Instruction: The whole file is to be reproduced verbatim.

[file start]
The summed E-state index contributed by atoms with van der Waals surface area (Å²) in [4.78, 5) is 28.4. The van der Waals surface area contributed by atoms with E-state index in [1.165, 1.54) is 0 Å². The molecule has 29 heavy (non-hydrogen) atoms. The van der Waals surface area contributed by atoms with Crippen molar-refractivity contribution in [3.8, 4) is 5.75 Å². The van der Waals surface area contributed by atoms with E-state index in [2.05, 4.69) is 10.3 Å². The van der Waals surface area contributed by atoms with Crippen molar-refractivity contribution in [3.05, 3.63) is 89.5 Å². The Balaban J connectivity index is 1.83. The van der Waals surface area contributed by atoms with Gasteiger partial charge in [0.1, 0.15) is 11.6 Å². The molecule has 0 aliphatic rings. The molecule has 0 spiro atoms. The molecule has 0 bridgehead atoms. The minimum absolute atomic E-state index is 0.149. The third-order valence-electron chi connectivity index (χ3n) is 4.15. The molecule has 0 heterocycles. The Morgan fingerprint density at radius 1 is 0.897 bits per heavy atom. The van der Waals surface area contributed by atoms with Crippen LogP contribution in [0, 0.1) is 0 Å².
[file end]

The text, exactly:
The summed E-state index contributed by atoms with van der Waals surface area (Å²) in [4.78, 5) is 28.4. The van der Waals surface area contributed by atoms with E-state index in [1.165, 1.54) is 0 Å². The molecule has 29 heavy (non-hydrogen) atoms. The van der Waals surface area contributed by atoms with Crippen molar-refractivity contribution in [3.8, 4) is 5.75 Å². The van der Waals surface area contributed by atoms with E-state index in [2.05, 4.69) is 10.3 Å². The van der Waals surface area contributed by atoms with Crippen molar-refractivity contribution in [3.05, 3.63) is 89.5 Å². The Balaban J connectivity index is 1.83. The van der Waals surface area contributed by atoms with Gasteiger partial charge in [0.1, 0.15) is 11.6 Å². The molecule has 0 aliphatic rings. The molecule has 0 spiro atoms. The molecule has 0 bridgehead atoms. The minimum absolute atomic E-state index is 0.149. The third-order valence-electron chi connectivity index (χ3n) is 4.15. The molecule has 0 heterocycles. The Morgan fingerprint density at radius 1 is 0.897 bits per heavy atom. The van der Waals surface area contributed by atoms with Crippen LogP contribution in [0, 0.1) is 0 Å².